Recently, I saw Clint Eastwood’s extraordinary new film, 'Gran Torino' in Hollywood. Set in a declining Detroit neighborhood, the movie chronicles the unlikely relationship retired auto worker Walt Kowalski (Eastwood) forges with his new Hmong neighbors.
Walt is cranky, surly, and bigoted while still possessing a certain rough-edged charm. His dialogue is laced with racist terms and stereotypes that would mandate a lengthy “sensitivity training” seminar if he came of age in a different era.
And yet, the audience laughed and laughed loud. Here, in one of the nation’s most multi-ethnic cities with a history of racial tension, blacks, whites, Asians and Latinos were chuckling as Walt bemoaned “gook food” and cringed at his neighbor’s ways. Twenty years ago, Walt’s language would have appeared less ironic, perhaps being interpreted as a sign of how a sizeable percentage of white Americans viewed minorities. To laugh at Walt then would appear to be laughing with him rather than at him.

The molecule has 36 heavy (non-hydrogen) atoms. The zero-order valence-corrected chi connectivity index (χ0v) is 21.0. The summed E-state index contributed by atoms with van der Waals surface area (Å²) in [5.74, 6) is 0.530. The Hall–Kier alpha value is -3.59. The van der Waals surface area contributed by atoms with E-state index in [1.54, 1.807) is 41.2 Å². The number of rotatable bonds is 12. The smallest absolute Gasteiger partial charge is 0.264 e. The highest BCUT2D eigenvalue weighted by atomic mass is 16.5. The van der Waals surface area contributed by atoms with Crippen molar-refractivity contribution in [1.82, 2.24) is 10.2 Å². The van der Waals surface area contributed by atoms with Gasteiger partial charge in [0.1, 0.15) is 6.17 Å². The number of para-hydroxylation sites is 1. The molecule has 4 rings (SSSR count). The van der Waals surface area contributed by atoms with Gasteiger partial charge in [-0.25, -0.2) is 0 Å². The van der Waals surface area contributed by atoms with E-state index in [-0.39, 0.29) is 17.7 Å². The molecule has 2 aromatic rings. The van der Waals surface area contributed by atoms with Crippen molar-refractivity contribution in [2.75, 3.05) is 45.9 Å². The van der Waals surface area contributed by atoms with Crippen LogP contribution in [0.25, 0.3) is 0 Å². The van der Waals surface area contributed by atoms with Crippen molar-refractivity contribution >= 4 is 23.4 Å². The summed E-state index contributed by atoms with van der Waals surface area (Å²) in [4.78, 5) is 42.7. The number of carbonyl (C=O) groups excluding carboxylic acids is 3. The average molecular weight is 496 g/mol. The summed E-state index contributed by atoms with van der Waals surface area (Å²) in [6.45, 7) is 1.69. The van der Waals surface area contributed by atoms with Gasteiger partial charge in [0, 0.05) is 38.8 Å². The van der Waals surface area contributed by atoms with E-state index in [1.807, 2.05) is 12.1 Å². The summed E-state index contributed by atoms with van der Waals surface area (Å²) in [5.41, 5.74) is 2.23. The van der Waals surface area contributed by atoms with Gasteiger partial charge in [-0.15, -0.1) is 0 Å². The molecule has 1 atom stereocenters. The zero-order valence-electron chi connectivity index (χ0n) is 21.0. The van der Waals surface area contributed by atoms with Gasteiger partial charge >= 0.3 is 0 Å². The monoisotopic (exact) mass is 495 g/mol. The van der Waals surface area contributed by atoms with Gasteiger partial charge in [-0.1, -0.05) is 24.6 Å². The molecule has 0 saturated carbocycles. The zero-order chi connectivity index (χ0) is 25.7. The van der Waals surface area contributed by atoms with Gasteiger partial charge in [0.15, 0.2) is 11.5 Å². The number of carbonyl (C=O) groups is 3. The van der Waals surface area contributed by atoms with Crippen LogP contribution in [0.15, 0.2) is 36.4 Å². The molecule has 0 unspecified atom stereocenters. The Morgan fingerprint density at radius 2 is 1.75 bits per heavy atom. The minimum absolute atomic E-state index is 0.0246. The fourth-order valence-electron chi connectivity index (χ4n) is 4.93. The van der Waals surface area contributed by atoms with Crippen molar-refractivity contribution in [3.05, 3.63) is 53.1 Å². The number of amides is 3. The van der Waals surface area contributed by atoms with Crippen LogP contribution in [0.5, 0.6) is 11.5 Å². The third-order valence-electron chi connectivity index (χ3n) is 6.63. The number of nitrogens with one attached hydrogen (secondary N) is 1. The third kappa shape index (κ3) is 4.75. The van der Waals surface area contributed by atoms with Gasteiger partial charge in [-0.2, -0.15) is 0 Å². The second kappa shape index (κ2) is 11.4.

But in 2009 America, on the cusp of a black president arriving in the White House, a character like Walt feels safely anachronistic – his views seem fringe like. What seemed funny to the audience is that people like Walt still exist. What is so satisfying about 'Gran Torino' is how it eschews political correctness and decides to speak to an audience that it figures will laugh at Walt rather than with him. It assumes that Americans watching the film are smart and tolerant enough to get the joke. And they do.
I’d be curious to know how audiences reacted to the movie across the country.